To examine the association between influenza vaccination during pregnancy and infant influenza vaccination.
We conducted a retrospective analysis of individuals aged 15–49 years who were continually privately insured from August 2017 to May 2019 and had singleton live births between September 2017 and February 2018 and their infants. Influenza vaccination coverage was assessed for pregnant people during the 2017–2018 influenza season and for their infants during the 2018–2019 season using the 2017–2019 MarketScan data. Multivariate log-binomial regressions were conducted to examine the association between influenza vaccination during pregnancy and infant influenza vaccination.
Of the 34,919 pregnant people in this analysis, 14,168 (40.6%) received influenza vaccination during pregnancy. Of the infants born to people vaccinated during pregnancy, 90.0% received at least one dose of influenza vaccine during the 2018–2019 season and 75.5% received at least two doses. Of the infants born to those not vaccinated during pregnancy, 66.3% received at least one dose of influenza vaccine and 51.8% received at least two doses. At-least-one-dose coverage was 35.7% higher (adjusted risk ratio [aRR] 1.34, 95% CI 1.33-1.36) and at-least-two-dose coverage was 45.8% higher (aRR 1.43, 95% CI 1.41-1.46) for infants born to people who received influenza vaccination during pregnancy compared with infants born to people who did not.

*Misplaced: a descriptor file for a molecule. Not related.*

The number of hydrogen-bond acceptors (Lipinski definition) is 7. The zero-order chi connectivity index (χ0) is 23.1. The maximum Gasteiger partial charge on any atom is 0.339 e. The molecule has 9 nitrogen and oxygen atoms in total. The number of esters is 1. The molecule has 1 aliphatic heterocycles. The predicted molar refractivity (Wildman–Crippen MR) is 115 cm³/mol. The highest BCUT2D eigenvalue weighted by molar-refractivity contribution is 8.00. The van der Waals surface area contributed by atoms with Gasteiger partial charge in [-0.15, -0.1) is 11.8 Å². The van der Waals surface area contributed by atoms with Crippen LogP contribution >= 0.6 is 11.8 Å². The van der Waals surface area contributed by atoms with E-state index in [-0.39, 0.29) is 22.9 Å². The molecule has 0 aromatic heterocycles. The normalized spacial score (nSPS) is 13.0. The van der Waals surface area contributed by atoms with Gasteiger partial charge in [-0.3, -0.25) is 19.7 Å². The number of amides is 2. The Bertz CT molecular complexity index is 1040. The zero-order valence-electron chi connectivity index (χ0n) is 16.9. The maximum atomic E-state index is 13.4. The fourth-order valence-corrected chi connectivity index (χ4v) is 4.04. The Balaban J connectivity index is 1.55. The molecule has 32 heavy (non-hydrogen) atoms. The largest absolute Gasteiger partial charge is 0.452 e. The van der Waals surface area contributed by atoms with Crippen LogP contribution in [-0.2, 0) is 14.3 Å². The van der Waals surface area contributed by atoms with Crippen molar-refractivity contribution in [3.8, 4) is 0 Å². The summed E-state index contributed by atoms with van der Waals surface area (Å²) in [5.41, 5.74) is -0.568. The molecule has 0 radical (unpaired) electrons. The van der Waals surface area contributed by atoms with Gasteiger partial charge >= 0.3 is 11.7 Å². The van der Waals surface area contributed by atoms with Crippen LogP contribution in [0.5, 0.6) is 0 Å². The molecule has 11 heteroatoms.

Our results show a positive and statistically significant relationship between influenza vaccination during pregnancy and infant influenza vaccination status in their first season eligible for vaccination. Interventions to increase influenza vaccination coverage among pregnant people may also increase infant influenza vaccination coverage, offering greater protection against serious complications of influenza in both vulnerable populations.